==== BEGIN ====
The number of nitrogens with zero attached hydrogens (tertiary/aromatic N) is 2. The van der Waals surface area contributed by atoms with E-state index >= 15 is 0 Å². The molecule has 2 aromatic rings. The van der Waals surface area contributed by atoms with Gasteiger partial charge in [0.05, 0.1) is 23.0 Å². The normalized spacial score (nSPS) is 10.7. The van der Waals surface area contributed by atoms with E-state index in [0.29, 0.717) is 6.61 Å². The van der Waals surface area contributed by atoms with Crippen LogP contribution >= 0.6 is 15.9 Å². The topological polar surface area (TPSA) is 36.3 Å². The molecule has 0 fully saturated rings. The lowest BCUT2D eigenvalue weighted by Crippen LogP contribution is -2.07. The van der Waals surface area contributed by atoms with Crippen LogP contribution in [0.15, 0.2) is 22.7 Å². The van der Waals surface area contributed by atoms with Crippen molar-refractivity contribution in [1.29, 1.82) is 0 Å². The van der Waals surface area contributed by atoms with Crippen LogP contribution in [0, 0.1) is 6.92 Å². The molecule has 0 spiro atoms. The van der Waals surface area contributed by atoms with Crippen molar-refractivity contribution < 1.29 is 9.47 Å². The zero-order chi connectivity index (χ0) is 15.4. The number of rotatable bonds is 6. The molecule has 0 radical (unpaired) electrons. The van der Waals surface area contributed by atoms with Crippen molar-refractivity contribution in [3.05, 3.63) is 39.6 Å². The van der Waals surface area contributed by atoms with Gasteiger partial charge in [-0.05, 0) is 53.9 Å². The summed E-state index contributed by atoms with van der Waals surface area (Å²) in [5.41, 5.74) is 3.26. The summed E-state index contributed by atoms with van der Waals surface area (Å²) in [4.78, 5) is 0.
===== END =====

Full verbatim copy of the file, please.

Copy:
The number of nitrogens with zero attached hydrogens (tertiary/aromatic N) is 2. The van der Waals surface area contributed by atoms with E-state index >= 15 is 0 Å². The molecule has 2 aromatic rings. The van der Waals surface area contributed by atoms with Gasteiger partial charge in [0.05, 0.1) is 23.0 Å². The normalized spacial score (nSPS) is 10.7. The van der Waals surface area contributed by atoms with E-state index in [0.29, 0.717) is 6.61 Å². The van der Waals surface area contributed by atoms with Crippen LogP contribution >= 0.6 is 15.9 Å². The topological polar surface area (TPSA) is 36.3 Å². The molecule has 0 fully saturated rings. The lowest BCUT2D eigenvalue weighted by Crippen LogP contribution is -2.07. The van der Waals surface area contributed by atoms with Crippen LogP contribution in [0.15, 0.2) is 22.7 Å². The van der Waals surface area contributed by atoms with Crippen molar-refractivity contribution in [1.29, 1.82) is 0 Å². The van der Waals surface area contributed by atoms with Crippen LogP contribution in [0, 0.1) is 6.92 Å². The molecule has 0 spiro atoms. The van der Waals surface area contributed by atoms with Crippen molar-refractivity contribution < 1.29 is 9.47 Å². The zero-order chi connectivity index (χ0) is 15.4. The number of rotatable bonds is 6. The molecule has 0 radical (unpaired) electrons. The van der Waals surface area contributed by atoms with Crippen molar-refractivity contribution in [3.05, 3.63) is 39.6 Å². The van der Waals surface area contributed by atoms with Gasteiger partial charge in [-0.05, 0) is 53.9 Å². The summed E-state index contributed by atoms with van der Waals surface area (Å²) in [5.41, 5.74) is 3.26. The summed E-state index contributed by atoms with van der Waals surface area (Å²) in [4.78, 5) is 0.